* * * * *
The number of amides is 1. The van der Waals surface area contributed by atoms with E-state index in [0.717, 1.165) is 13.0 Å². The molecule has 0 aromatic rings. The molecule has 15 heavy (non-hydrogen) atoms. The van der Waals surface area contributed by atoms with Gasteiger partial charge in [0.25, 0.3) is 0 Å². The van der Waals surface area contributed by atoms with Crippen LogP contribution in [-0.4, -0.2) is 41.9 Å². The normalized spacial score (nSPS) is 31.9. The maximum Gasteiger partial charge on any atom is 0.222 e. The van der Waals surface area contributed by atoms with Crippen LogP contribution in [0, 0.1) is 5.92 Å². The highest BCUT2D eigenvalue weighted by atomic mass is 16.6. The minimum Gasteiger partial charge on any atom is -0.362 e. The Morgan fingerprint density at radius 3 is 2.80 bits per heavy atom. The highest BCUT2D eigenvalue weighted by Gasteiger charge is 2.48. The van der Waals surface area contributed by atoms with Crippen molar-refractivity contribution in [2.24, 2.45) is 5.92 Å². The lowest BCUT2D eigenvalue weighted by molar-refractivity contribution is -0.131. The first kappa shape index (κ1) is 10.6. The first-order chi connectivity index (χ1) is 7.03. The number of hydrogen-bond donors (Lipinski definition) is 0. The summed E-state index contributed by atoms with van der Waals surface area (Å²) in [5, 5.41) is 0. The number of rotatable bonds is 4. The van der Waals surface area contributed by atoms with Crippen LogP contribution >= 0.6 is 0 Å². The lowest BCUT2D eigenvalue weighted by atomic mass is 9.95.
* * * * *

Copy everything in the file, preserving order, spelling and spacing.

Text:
The number of amides is 1. The van der Waals surface area contributed by atoms with E-state index in [0.717, 1.165) is 13.0 Å². The molecule has 0 aromatic rings. The molecule has 15 heavy (non-hydrogen) atoms. The van der Waals surface area contributed by atoms with Gasteiger partial charge in [0.25, 0.3) is 0 Å². The van der Waals surface area contributed by atoms with Crippen LogP contribution in [-0.4, -0.2) is 41.9 Å². The normalized spacial score (nSPS) is 31.9. The maximum Gasteiger partial charge on any atom is 0.222 e. The van der Waals surface area contributed by atoms with Crippen LogP contribution in [0, 0.1) is 5.92 Å². The highest BCUT2D eigenvalue weighted by atomic mass is 16.6. The minimum Gasteiger partial charge on any atom is -0.362 e. The Morgan fingerprint density at radius 3 is 2.80 bits per heavy atom. The highest BCUT2D eigenvalue weighted by Gasteiger charge is 2.48. The van der Waals surface area contributed by atoms with Crippen molar-refractivity contribution in [2.24, 2.45) is 5.92 Å². The lowest BCUT2D eigenvalue weighted by molar-refractivity contribution is -0.131. The first kappa shape index (κ1) is 10.6. The first-order chi connectivity index (χ1) is 7.03. The number of hydrogen-bond donors (Lipinski definition) is 0. The summed E-state index contributed by atoms with van der Waals surface area (Å²) in [5, 5.41) is 0. The number of rotatable bonds is 4. The van der Waals surface area contributed by atoms with Crippen LogP contribution >= 0.6 is 0 Å². The lowest BCUT2D eigenvalue weighted by atomic mass is 9.95.